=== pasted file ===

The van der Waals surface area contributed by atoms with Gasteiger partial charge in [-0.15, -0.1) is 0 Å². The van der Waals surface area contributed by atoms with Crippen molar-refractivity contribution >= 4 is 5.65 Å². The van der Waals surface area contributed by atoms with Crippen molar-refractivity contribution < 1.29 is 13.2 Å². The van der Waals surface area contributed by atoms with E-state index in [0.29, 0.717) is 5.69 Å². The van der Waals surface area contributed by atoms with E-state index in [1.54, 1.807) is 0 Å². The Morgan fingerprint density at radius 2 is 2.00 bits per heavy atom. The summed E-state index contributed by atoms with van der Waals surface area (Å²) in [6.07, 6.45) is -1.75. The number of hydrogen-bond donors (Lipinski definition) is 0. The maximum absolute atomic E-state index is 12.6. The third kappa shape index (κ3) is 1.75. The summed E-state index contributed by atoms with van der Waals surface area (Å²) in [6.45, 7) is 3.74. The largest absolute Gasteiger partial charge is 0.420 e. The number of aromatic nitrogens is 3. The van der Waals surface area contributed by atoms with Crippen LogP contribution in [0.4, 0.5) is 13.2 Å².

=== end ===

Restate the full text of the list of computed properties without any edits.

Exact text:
The van der Waals surface area contributed by atoms with Gasteiger partial charge in [-0.15, -0.1) is 0 Å². The van der Waals surface area contributed by atoms with Crippen molar-refractivity contribution >= 4 is 5.65 Å². The van der Waals surface area contributed by atoms with Crippen molar-refractivity contribution < 1.29 is 13.2 Å². The van der Waals surface area contributed by atoms with E-state index in [0.29, 0.717) is 5.69 Å². The van der Waals surface area contributed by atoms with E-state index in [1.54, 1.807) is 0 Å². The Morgan fingerprint density at radius 2 is 2.00 bits per heavy atom. The summed E-state index contributed by atoms with van der Waals surface area (Å²) in [6.07, 6.45) is -1.75. The number of hydrogen-bond donors (Lipinski definition) is 0. The maximum absolute atomic E-state index is 12.6. The third kappa shape index (κ3) is 1.75. The summed E-state index contributed by atoms with van der Waals surface area (Å²) in [6.45, 7) is 3.74. The largest absolute Gasteiger partial charge is 0.420 e. The number of aromatic nitrogens is 3. The van der Waals surface area contributed by atoms with Crippen LogP contribution in [0.4, 0.5) is 13.2 Å².